AB diblock copolymers via RAFT-mediated miniemulsion polymerization

Bailly, Nathalie (2008-12)

Thesis (MSc (Chemistry and Polymer Science))--Stellenbosch University, 2008.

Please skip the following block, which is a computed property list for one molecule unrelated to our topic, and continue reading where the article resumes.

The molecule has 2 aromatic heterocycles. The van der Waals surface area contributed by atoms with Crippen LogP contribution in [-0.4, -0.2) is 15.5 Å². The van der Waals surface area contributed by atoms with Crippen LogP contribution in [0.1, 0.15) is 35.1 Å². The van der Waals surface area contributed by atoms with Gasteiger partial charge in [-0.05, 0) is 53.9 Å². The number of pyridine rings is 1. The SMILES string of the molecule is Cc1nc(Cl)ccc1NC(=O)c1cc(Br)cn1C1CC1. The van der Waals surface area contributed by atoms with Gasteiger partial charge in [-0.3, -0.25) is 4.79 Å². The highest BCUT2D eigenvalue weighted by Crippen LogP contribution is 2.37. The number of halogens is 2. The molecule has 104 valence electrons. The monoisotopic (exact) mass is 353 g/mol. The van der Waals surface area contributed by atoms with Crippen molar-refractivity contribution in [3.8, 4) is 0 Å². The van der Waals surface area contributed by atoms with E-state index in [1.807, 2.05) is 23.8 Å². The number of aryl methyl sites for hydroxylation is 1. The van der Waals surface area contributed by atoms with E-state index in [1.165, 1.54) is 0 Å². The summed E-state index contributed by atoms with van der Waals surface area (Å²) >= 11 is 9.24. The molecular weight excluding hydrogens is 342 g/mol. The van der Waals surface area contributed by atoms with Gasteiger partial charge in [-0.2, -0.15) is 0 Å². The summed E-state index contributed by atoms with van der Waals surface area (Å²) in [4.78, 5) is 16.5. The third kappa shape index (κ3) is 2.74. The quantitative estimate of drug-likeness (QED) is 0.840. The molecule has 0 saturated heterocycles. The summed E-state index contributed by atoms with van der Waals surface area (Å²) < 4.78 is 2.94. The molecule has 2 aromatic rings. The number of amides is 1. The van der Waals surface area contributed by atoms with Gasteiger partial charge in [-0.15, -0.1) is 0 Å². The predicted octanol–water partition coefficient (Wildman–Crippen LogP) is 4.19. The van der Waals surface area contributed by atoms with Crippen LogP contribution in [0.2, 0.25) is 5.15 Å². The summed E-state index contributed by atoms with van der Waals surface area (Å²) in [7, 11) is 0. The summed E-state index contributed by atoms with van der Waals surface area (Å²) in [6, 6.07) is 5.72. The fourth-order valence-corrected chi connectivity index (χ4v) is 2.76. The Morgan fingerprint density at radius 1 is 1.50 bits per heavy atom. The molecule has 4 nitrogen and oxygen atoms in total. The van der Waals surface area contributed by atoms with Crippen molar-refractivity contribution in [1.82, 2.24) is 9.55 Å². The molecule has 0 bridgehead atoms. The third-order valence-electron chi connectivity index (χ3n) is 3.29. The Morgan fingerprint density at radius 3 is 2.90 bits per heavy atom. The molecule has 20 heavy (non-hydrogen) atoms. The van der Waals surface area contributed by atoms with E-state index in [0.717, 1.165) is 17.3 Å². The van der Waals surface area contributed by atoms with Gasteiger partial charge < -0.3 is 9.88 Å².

The Reversible addition fragmentation chain transfer (RAFT) technique is a robust and versatile technique that enables the synthesis of polymers of controlled molecular weight and polydispersity. The application of the RAFT technique in heterogeneous aqueous media has attracted great interest in academics and industry due to it being more environmentally friendly, besides its other advantages. To date, the synthesis of well-defined high molecular weight polymers via the RAFT process under industrially relevant conditions still remains a challenge for polymer chemists. The study addresses the application of the RAFT process in heterogeneous media, namely in miniemulsion polymerization, for the synthesis of AB diblock copolymers of n-butyl methacrylate and styrene. AB diblock copolymers of high molecular weight were successfully prepared via a twostep method. In the first step, a dithiobenzoate monofunctional RAFT agent was used in bulk polymerization with the first monomer, n-butyl methacrylate. After the polymerization, the majority of the polymer chains contained the thiocarbonyl-thio RAFT agent functionality, which makes the chains potentially active for chain extension. The polymeric RAFT agent (also referred to as the starting block) obtained in the first step was chain extended in the second step, in miniemulsion, upon further addition of fresh initiator and the second monomer, styrene. The effects of the initiator/RAFT agent concentration ratio on the miniemulsion systems were investigated. The miniemulsion systems used for the high molecular weight AB diblock copolymers exhibited living features despite the high polydispersity indices. Kinetic results showed an increase in the rate of polymerization throughout the polymerization. Size exclusion chromatography (SEC) results indicated significant broadening in the molecular weight distributions and a steep increase in the polydispersity during the polymerization. It was concluded that the broad molecular weight distributions and steep increase in the polydispersity was not only related to the initiator concentration but possibly due to other factors such as inhomogeneity in the miniemulsion system and a transition in the kinetic behavior during the polymerization. Secondary particle formation emerged from kinetic data and transmission electron microscopy (TEM) results, but this were not supported by the SEC results. The effect of the use of a water-soluble initiator on the miniemulsion system was also investigated. Results indicated a similar behavioral pattern as observed in the AIBNinitiated systems, and not much improvement in terms of the molecular weight distributions and polydispersity was seen. The effect of the molecular weight of the diblock copolymers on the miniemulsion system was investigated. Poly(n-butyl methacrylate)-b-poly(styrene) diblock copolymers of lower molecular weight were synthesized via the two-step process. Kinetic results indicated a similar behavioral trend as to that of the high molecular weight diblock copolymers synthesized, however SEC chromatograms showed narrower molecular weight distributions and low polydispersity indices.

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